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Sensemaker: People minus power

Sensemaker: People minus power

What just happened

Long stories short

  • A study by the UK’s Royal College of Nursing found white nurses were twice as likely to be promoted in the NHS as their Black and Asian colleagues.
  • Brazilian police launched a criminal investigation into the disappearance of Bruno Pereira, an expert on indigenous peoples, and Dom Phillips, a British journalist, in the remote Amazon.
  • An 80-year old runaway tortoise was found by rail workers and reunited with her owners eight months after absconding from her pen in Knebworth, north of London.

People minus power

British democracy isn’t working. Twelve years since the Conservatives took power and six since the EU referendum, voters are dissatisfied with their representatives, divided by demography and distrustful of a system that seems stacked against them.

Barely half of voters think of Britain as a functioning democracy.

Nearly a third want a strong leader unconstrained by parliament when it comes to making big decisions.

Three quarters think MPs don’t care much or at all about their everyday concerns.

Four-fifths feel they have little or no say in how the country is run.

These aren’t hunches. They are among the findings of a comprehensive Tortoise investigation of the state of democracy in the land of Black Rod, Magna Carta and Boris Johnson. They’re based on an exclusive poll of 10,000 voters – five times the standard sample size for surveys of voter sentiment.

The investigation starts with this week’s Slow Newscast, continues with a series of ThinkIns in London, Birmingham and Bristol and continues next month with the Tortoise summit on the state of British democracy.

More key findings from Tortoise’s Democracy in Britain poll:

On representation, vital levers of power between people and parliament are seen as broken.

  • Two-thirds of voters say most MPs “are mainly out for themselves”.
  • Fewer than one in five think ministers care about their concerns.
  • By 2:1, they think it doesn’t make much difference which party is in power.
  • Only 5 per cent say “the quality of our MPs” is one of the best features of British democracy, compared with 54 per cent who say it’s one of the worst.
  • 61 per cent say it’s dangerous to give leaders too much power, but 30 per cent – or the equivalent of 14 million adults – think “Britain these days needs a strong leader who can take and implement big decisions without having to consult Parliament”.

On fairness, the power gap is widening.

  • Nearly six in ten say “rich and powerful people having more political influence than ordinary voters” tops a list of the worst features of British democracy.
  • Two-thirds say people who live in cities have more advantages than those in towns and villages.
  • By wide margins, they say southerners have more advantages than northerners, men than women, graduates than non-graduates, straight people than LGBTQ+ people and those born in Britain over those born elsewhere. 
  • They know the elderly get more help than young people from the government, but still reject higher taxes and more support for the under-30s by 2:1.

On public services, despite endless gloomy headlines, something is working.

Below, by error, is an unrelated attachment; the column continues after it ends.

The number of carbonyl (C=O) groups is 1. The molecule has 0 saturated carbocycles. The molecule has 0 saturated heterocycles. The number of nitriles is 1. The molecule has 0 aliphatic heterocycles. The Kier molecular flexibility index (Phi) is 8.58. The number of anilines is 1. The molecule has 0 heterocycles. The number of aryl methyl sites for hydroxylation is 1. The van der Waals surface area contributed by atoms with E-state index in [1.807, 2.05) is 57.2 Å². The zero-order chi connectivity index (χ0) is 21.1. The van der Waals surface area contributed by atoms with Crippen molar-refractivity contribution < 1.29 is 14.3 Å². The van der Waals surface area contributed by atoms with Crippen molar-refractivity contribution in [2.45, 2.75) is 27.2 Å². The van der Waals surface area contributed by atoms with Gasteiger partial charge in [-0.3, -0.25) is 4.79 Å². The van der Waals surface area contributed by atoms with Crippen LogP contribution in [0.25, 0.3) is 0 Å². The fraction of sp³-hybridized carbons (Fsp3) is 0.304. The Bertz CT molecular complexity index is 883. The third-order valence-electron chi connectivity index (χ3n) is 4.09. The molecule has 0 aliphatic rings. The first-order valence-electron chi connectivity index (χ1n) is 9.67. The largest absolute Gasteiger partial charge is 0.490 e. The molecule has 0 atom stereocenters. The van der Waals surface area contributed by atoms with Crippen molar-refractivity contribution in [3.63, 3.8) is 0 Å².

• Seven in ten adults are broadly or very satisfied with the service they get from the NHS, rising to 72 per cent when looking specifically at local health provision.
  • Clear majorities are satisfied with their local state schools, police and local government services including bin collection.
  • But satisfaction with universities and the courts barely rises above 50 per cent

On Brexit and Britishness, Britain seems to be suffering from buyer’s remorse and boomer truculence.

  • 45 per cent of voters would vote to rejoin the EU if there was another referendum, compared with 40 per cent who’d vote to stay out.
  • 40 per cent consider having the Queen as head of state one of the best features of British democracy even though no one’s ever voted for her.
  • More than two thirds (68 per cent) across all age ranges say young people don’t have enough respect for traditional British values. 

Street parties and Partygate have thrown Britons’ relationship with democracy into sharp relief, and they may help explain some of these findings. “Our response to the Queen’s Platinum Jubilee shows that tradition and rules still matter to us,” the pollster and political analyst Peter Kellner says. “It’s just that we no longer look to Parliament to uphold them.”


The state of British politics puts our democracy at risk 

Peter Kellner

We all know the mantra. Britain has its problems but, for all its faults, our nation is a mature, stable democracy. We don’t do civil wars or revolutions. We haven’t been occupied since 1066 or lost a major war since America gained its independence. Fascists, Nazis and Communists have never broken through. A British version of Donald Trump would surely never succeed.

Could that view be dangerously complacent? Are we sure that we are uniquely immune to the attractions of anti-democratic populism? A century ago, Max Weber identified the three sources of authority as tradition, rules and charisma. Twentieth-century Europe showed what can happen when rules and tradition fail to improve people’s daily lives and a toxic version of charisma sweeps all before it.